Pregnancy and your dental health
You knew having a baby would be a life-altering experience, but you probably didn’t give much thought to how it might affect your smile! Nevertheless, hormonal changes during pregnancy can indeed impact your oral health.
As a result, it’s important to take extra care of your teeth and gums when expecting. Let’s take a look at the dental issues that can arise and how best to deal with them.
How can pregnancy affect my dental health?
Significant increases in your hormone levels and blood flow can alter your body’s response to plaque, making gums more vulnerable to the build-up of the bacteria.
Some women suffer from sore or inflamed gums as a result, occasionally leading to bleeding. This is known as pregnancy gum disease or gingivitis. Other signs include pain or difficulty while eating, tooth sensitivity, or even loose teeth.
Pregnancy epulis, meanwhile, is a localised tender swelling between the tooth and gum that can bleed quite easily. It is also caused by bacteria in the mouth.
Are there contributing factors?
Morning sickness can bring harmful stomach acid into your mouth and weaken tooth enamel.
You may develop cravings for particularly sugary or acidic foods during your pregnancy, so try to be mindful of the detrimental impact they can have in terms of tooth erosion and general oral hygiene.
Naturally, poor hygiene habits will exacerbate many of these problems. If untreated, pregnancy gingivitis may lead to more serious problems such as periodontitis, a form of gum disease which can lead to the breakdown of the tooth’s bony structure.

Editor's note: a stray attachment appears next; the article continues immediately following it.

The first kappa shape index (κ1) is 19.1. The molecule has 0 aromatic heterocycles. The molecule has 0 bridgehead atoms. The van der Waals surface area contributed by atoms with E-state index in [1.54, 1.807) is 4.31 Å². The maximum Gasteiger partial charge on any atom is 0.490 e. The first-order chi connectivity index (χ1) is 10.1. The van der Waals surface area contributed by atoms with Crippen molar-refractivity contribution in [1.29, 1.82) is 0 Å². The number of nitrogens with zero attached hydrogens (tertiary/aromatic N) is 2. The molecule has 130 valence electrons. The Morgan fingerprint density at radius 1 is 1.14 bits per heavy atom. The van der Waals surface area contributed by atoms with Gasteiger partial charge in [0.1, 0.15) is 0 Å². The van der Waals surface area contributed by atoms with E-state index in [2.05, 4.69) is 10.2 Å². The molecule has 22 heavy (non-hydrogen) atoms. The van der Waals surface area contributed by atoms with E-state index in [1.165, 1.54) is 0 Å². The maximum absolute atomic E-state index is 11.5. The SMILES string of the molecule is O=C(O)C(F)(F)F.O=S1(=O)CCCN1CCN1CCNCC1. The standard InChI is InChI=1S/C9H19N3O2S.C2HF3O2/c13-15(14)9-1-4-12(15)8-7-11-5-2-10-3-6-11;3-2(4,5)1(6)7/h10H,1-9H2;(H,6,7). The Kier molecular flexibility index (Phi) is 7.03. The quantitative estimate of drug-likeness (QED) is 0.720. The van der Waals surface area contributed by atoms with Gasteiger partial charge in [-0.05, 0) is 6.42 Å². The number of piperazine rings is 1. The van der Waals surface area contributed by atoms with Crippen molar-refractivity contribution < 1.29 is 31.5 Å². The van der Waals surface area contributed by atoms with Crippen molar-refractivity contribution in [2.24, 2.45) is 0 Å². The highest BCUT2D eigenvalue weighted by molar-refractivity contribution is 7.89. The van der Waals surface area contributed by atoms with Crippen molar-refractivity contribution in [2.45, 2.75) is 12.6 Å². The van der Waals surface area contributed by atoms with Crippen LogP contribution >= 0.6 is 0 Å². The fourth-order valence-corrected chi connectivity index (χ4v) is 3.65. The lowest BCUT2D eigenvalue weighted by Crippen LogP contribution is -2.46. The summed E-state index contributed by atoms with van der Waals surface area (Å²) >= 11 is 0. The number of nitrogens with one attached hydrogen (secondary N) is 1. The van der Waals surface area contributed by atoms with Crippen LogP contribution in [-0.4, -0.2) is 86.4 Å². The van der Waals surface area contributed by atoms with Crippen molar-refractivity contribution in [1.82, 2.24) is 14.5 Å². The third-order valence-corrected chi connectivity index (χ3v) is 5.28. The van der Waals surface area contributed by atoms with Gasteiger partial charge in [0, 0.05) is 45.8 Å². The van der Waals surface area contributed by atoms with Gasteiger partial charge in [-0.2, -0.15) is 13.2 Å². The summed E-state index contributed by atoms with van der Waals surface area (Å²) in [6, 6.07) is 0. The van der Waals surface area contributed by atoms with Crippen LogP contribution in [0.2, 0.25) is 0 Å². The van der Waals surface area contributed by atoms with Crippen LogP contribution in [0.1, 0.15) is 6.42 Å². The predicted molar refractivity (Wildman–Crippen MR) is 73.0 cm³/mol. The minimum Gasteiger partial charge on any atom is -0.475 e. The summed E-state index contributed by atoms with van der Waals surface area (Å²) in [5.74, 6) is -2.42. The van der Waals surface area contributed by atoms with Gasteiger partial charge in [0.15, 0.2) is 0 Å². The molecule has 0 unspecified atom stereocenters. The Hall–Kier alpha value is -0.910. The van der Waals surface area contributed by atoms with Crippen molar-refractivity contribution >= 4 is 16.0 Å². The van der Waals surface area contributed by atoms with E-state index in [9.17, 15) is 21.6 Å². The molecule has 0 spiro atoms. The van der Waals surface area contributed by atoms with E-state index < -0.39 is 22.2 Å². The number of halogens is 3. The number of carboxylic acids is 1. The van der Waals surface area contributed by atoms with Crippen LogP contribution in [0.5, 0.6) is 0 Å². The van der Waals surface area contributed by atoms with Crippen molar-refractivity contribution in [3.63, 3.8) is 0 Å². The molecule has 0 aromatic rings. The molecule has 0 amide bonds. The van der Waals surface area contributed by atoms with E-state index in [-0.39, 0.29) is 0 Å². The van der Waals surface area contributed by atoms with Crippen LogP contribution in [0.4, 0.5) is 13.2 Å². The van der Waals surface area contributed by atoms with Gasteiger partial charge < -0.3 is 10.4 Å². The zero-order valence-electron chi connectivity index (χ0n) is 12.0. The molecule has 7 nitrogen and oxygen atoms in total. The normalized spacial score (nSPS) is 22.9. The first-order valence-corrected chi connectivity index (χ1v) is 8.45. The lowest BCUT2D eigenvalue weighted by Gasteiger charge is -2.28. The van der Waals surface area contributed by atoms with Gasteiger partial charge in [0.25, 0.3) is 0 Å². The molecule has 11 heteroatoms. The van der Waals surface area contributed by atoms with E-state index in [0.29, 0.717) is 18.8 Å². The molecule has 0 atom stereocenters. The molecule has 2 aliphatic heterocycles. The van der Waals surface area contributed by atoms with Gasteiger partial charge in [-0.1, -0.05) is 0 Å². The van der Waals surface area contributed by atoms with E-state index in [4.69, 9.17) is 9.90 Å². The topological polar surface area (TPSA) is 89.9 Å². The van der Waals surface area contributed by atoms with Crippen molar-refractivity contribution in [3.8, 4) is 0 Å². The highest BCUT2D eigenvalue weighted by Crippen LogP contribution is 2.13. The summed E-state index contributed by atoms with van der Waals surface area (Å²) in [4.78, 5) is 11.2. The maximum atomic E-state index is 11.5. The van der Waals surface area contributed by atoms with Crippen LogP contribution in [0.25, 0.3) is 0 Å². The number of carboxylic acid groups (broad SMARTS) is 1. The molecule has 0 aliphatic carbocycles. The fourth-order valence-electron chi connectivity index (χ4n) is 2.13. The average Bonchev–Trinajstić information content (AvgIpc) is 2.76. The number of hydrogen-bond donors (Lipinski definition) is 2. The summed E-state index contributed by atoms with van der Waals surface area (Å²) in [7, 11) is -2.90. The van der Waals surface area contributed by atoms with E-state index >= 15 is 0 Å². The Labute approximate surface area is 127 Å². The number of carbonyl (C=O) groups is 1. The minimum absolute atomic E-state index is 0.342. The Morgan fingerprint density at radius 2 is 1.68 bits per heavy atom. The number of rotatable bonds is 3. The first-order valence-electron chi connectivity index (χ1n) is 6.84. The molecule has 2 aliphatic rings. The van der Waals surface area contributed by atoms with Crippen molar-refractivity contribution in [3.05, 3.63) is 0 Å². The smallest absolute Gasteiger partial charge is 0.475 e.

An estimated 12% of women will also develop gestational diabetes, a temporary condition which can be controlled with diet and exercise. It’s worth noting that people who exercise poor diabetes control are more prone to gum disease, infections, dry mouth and poor healing.
What steps can I take to protect my dental health?
As always, prevention is better than cure. Carefully brush your teeth twice a day with a soft toothbrush and use floss to clean between your teeth once a day.
When it comes to morning sickness, avoid brushing directly after vomiting as this can worsen the effects of stomach acid. Instead, rinse your mouth out with water, a fluoride mouthwash or baking soda. Chewing sugar-free gum produces saliva, which in turn can help wash away acid.
As previously mentioned, try to limit your intake of sugary or acidic food and drink, substituting them with mouth-healthy snacks such as cheese, nuts, carrots or yoghurt.
While dentists will generally avoid performing more involved work on you while you are pregnant, preventative exams and cleanings are very much recommended during this period.
Once your baby arrives, keeping a good oral health routine will serve to reduce the amount of bacteria you pass over to your little one.
For more on maternal health, click here.